o Section 2.2: The threat of replay attacks was not mentioned in
this section. It was added.
o Section 3.1: The threat of replay attacks was not mentioned in
this section. It was added.
o Section 2.2: Causing spurious route updates may lead to DoS
against the localized mobility management domain. This threat was
missing in the discussion of this section and it was added.
o Section 3.1: Causing spurious route updates may lead to DoS
against the localized mobility management domain. This threat was
missing in the discussion of this section and it was added.
o Section 4: Moved DoS attack against a localized mobility
management domain from the Internet to a separate section because
it is not specific to either interface within the domain.
o Revised the document with respect to the recent agreement the
addressing model.
o Revised the document with respect to the the possibility that
there may be more than one LMA. The text was initially written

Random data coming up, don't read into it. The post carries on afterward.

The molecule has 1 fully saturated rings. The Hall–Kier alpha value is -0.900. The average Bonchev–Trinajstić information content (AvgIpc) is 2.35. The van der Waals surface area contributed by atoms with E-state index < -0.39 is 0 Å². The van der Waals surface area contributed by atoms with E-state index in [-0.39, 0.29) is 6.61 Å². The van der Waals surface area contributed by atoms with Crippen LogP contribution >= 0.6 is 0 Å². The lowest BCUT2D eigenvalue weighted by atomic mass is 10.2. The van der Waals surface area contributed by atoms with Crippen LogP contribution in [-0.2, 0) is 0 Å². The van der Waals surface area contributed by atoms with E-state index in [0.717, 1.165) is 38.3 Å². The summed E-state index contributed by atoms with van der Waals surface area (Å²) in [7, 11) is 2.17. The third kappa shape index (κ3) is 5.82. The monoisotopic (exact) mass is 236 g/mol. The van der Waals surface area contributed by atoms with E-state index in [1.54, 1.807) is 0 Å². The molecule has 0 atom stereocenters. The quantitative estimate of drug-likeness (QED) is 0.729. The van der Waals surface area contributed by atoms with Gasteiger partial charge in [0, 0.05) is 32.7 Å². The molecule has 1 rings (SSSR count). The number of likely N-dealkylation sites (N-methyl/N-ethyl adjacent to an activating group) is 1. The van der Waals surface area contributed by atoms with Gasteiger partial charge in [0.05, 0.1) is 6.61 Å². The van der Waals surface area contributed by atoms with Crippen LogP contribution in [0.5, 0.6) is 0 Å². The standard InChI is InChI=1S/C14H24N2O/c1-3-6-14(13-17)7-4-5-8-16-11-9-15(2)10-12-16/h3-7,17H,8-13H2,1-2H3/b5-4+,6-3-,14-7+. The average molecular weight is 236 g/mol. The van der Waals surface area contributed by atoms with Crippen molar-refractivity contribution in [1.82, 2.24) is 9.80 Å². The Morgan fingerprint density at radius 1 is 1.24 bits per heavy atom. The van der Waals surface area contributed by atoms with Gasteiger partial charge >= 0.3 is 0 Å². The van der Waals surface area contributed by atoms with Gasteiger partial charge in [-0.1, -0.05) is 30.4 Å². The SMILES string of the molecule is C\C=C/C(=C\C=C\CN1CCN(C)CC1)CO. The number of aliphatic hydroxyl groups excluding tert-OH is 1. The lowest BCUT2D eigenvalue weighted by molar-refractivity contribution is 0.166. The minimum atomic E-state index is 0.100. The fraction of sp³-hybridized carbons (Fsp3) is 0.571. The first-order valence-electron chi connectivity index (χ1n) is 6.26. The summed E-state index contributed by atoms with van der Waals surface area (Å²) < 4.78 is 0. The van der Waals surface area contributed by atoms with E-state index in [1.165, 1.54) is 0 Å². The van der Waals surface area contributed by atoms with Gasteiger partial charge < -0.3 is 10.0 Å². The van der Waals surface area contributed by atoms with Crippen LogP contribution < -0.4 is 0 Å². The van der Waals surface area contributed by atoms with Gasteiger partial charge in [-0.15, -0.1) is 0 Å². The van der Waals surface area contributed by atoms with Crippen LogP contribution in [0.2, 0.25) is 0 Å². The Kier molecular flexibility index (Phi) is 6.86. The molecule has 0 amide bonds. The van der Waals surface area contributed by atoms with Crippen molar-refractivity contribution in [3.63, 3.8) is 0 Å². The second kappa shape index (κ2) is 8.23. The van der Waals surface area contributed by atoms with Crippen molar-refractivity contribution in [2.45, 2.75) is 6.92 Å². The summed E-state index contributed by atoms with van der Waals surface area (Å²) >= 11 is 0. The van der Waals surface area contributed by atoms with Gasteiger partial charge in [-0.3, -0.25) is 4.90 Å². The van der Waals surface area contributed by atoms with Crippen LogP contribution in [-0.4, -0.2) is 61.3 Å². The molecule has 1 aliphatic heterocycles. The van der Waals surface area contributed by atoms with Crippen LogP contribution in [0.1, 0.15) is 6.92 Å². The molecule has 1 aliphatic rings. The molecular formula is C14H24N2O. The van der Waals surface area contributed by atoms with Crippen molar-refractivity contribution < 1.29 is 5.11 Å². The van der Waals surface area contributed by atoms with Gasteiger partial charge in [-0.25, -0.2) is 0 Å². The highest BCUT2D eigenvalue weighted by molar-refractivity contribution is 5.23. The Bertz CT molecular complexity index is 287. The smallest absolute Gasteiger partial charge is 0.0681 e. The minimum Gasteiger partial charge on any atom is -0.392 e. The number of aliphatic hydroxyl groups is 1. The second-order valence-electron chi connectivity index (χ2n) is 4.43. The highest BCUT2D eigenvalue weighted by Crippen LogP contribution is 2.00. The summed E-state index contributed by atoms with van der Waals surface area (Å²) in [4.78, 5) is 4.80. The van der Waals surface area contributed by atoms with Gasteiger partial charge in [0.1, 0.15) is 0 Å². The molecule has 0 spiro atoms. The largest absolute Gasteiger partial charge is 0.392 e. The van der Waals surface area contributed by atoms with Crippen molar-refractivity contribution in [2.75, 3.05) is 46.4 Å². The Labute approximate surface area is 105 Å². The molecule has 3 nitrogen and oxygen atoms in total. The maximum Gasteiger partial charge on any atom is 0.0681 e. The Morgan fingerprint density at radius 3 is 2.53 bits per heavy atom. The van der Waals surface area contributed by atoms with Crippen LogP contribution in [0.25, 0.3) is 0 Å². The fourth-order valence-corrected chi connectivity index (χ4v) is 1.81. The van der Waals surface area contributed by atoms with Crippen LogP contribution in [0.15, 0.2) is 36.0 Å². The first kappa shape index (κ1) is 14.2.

under the assumption that the LMA is unique.
o References split into normative and informative references.
The following is a list of technical changes that were made from
version 01 to version 02 of the document. Editorial revisions are version 01 to version 02 of the document. Editorial revisions are
not explicitly identified. not explicitly mentioned.
o Section 2.1: Included DoS/flooding attack against MAG. Also o Section 2.1: Included DoS/flooding attack against MAG. Also
clarified how a malicious node off the control plane path between clarified how a malicious node off the control plane path between
the authorized LMA and one or multiple target MAGs could the authorized LMA and one or multiple target MAGs could
impersonate the authorized LMA against the MAGs. Such an attacker impersonate the authorized LMA against the MAGs. Such an attacker
could use various means to interfer with data plane traffic even could use various means to interfere with data plane traffic even
if it is off the original data plane path between the legitimate if it is off the original data plane path between the legitimate
LMA and the MAGs. LMA and the MAGs.
o Section 2.2: Malicious MAG may deregister an actively o Section 2.2: Malicious MAG may deregister an actively
communicating mobile node, without consent of the mobile node. communicating mobile node, without consent of the mobile node.
o Section 2.3: Included related threats pertaining to MITM between o Section 2.3: Included related threats pertaining to MITM between